How will the Fiat-Chrysler brand fare after the untimely death of CEO Sergio Marchionne?

For the last few years, the organisation has stumbled upon occasional success, but most of its survival was due to Fiat CEO, Sergio Marchionne, applying ruthless (and necessary) cost- and efficiency management. After Marchionne’s untimely passing in July, after a routine medical procedure in Switzerland, Fiat and Chrysler are now both in a predicament. Fiat’s business anchors on patriotic domestic demand in Italy, a country perennially on the precipice of financial calamity, and Brazil, a country currently in the abyss of general calamity. Alfa Romeo has some new products, but negligible volume, and without a credible presence in either America or China, there is little prospect of any growth in Fiat or Alfa Romeo’s business future.

Chrysler’s Dodge bakkies do an excellent trade in America and with local production and strong demand, it’s a business that could effectively run itself independently of the Fiat-Chrysler empire. As a whole, Chrysler is woefully unprepared for an electric vehicle future (it doesn’t even have a mild hybrid in its portfolio), with Jeep being the only other division that could possibly be graded as a going concern.

Without Marchionne’s forceful and visionary leadership, both Fiat and Chrysler might struggle to trend towards the goal that Mercedes-Benz never achieved in its partnership with the American auto brand: successful integration and sustained profitability.

End of the Alliance

After Marchionne’s death midyear, many feared 2018 could not get any worse for the global automotive industry, but they were wrong. The chairman of Renault and Nissan’s Global Alliance, which also owns a 3rd of Mitsubishi, was purged from his position after Japanese authorities raised issues about his personal income declaration and misappropriation of company funds.


Carlos Ghosn is gone from the head of the Renault-Nissan Alliance. Will both brands remain in the alliance in 2019?

In the late 1990s, after the Asian financial crisis had weakened Japan’s nearly infallible automotive industry, Carlos Ghosn engineered a merger between Renault and Nissan. It was hailed a miracle and, after peaking at 10.6 million new vehicle sales last year, the Alliance has proved its worth. Unfortunately, Ghosn appears to have taken his status as saviour a step too far.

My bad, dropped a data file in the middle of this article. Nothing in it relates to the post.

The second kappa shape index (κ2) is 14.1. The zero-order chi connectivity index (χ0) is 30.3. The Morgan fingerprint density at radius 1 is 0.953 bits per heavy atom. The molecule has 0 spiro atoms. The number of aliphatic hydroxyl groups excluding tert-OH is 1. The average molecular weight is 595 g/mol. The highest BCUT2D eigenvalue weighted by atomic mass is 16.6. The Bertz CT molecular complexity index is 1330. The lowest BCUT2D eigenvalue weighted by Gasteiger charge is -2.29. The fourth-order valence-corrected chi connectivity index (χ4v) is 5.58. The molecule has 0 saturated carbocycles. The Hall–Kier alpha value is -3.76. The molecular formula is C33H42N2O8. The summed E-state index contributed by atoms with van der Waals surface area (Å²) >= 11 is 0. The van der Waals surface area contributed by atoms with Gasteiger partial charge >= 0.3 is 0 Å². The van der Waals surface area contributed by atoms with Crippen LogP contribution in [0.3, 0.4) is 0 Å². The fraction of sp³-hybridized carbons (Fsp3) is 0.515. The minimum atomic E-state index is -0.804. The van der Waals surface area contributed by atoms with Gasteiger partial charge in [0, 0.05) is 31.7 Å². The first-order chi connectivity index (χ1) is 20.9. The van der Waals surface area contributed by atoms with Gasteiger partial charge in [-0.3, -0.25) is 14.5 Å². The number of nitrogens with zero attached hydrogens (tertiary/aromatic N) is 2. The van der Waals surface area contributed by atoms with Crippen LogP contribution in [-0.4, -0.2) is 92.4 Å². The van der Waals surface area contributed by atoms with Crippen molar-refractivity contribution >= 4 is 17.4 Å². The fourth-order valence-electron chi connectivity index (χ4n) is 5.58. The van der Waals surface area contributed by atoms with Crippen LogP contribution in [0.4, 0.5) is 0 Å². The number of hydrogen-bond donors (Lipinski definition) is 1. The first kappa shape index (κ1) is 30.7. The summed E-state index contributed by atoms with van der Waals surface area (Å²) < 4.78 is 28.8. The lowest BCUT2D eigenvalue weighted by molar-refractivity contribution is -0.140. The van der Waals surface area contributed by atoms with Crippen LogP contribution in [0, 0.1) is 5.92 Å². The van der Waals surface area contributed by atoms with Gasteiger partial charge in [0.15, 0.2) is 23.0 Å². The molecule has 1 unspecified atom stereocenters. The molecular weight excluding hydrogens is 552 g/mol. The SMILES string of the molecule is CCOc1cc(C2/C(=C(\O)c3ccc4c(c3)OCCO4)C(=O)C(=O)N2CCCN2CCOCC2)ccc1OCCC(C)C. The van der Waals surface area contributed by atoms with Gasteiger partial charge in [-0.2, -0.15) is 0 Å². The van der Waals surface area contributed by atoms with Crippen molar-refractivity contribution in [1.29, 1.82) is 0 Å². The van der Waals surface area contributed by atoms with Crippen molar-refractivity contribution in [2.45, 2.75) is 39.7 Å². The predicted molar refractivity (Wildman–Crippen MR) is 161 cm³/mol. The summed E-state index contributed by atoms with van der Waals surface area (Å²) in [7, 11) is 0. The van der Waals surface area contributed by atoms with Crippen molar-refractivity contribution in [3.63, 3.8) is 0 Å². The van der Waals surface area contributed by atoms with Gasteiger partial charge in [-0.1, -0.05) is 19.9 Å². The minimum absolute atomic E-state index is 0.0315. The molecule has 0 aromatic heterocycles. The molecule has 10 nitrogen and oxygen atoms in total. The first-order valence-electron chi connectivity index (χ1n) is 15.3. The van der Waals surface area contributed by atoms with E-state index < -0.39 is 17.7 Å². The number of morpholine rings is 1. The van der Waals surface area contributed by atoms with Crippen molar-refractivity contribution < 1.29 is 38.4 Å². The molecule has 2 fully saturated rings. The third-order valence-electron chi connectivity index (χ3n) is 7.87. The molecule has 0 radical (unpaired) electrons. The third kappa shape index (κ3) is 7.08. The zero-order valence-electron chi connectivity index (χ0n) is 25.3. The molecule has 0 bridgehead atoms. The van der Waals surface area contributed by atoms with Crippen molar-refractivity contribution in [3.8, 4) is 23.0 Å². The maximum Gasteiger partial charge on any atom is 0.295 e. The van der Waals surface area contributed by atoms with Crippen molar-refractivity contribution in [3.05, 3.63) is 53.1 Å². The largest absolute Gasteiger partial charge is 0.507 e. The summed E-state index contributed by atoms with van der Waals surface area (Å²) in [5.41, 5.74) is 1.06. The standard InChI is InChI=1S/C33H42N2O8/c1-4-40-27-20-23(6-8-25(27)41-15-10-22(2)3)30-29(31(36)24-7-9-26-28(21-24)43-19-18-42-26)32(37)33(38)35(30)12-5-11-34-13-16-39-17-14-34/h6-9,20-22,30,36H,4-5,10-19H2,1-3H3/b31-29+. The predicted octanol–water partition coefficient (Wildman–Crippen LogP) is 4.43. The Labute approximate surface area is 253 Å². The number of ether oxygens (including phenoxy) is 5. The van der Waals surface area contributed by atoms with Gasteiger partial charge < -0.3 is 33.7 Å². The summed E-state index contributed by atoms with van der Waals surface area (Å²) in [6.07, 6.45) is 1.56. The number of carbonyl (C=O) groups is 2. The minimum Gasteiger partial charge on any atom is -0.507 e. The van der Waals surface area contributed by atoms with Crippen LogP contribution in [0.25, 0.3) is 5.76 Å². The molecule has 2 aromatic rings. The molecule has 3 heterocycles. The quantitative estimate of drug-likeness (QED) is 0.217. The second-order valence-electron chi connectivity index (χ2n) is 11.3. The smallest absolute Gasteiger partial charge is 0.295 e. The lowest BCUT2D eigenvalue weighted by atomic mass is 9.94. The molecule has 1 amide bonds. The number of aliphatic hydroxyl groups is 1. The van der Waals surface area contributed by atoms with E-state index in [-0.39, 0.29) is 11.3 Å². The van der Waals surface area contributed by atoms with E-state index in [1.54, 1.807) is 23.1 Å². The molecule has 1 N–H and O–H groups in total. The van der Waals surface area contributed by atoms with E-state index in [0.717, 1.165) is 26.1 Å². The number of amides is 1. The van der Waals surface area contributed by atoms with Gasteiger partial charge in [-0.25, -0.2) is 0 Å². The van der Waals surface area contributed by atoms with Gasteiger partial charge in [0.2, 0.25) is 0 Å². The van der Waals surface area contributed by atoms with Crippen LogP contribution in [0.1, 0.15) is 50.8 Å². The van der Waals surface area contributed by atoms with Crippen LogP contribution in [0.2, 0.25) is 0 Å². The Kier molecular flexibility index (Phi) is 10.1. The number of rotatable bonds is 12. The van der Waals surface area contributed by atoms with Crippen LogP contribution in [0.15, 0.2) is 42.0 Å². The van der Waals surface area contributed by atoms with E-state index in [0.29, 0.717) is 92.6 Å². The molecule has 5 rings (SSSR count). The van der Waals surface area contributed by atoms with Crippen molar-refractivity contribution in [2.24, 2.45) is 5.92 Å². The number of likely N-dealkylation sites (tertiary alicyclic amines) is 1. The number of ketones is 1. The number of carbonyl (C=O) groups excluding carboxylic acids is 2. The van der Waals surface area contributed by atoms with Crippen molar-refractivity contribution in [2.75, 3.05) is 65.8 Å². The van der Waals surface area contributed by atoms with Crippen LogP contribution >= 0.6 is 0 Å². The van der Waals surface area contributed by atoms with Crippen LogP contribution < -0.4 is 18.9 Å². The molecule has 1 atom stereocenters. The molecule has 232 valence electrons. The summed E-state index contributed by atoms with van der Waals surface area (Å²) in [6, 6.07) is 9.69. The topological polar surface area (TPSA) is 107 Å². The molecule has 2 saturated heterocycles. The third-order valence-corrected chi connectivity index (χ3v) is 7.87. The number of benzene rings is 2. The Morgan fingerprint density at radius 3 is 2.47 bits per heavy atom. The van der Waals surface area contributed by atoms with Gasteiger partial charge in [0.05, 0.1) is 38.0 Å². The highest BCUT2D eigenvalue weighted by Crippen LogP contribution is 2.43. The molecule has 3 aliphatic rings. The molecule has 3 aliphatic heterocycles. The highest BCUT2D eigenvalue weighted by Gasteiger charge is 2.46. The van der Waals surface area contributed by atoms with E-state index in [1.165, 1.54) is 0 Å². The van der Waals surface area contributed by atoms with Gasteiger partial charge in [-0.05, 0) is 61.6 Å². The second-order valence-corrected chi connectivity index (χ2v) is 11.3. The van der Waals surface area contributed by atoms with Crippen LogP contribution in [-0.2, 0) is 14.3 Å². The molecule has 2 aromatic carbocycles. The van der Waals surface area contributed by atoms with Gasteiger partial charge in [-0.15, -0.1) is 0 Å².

After his arrest, Ghosn has been removed as chairman of Nissan and Mitsubishi and is currently residing in a Tokyo detention facility. His misdemeanours are said to include abuse of Nissan’s corporate aviation assets for personal use, the purchase of a global property portfolio with company funds, used for his exclusive habitation, and having Nissan cover losses on Ghosn’s ill-judged private investments after the 2008 financial crisis.

Japanese corporate culture is deeply respectful, yet Nissan’s executives have been uncharacteristically virulent in their criticism of Ghosn after his arrest. There is a notion that this a golden opportunity to divorce Nissan from Renault, ending an alliance in which Japanese stakeholders felt their technology and American market presence were underappreciated... and that Nissan was merely a revenue source to support Renault, which features strong French government shareholding.

For Renault, the end of its partnership with Nissan could be deeply problematic. It has no American market presence, nor does it have a credible and profitable large bakkie or SUV product portfolio – both areas in which Nissan excels.  

What will happen in 2019? It appears inconceivable that the Renault-Nissan Alliance will survive. Those brands that have not suffered (planned or abrupt) CEO and chairperson changes will be best placed to execute their strategies in the next 12 months.

Toyota and the Korean twins (Hyundai/Kia) appear very stable and should be set for a strong 2019.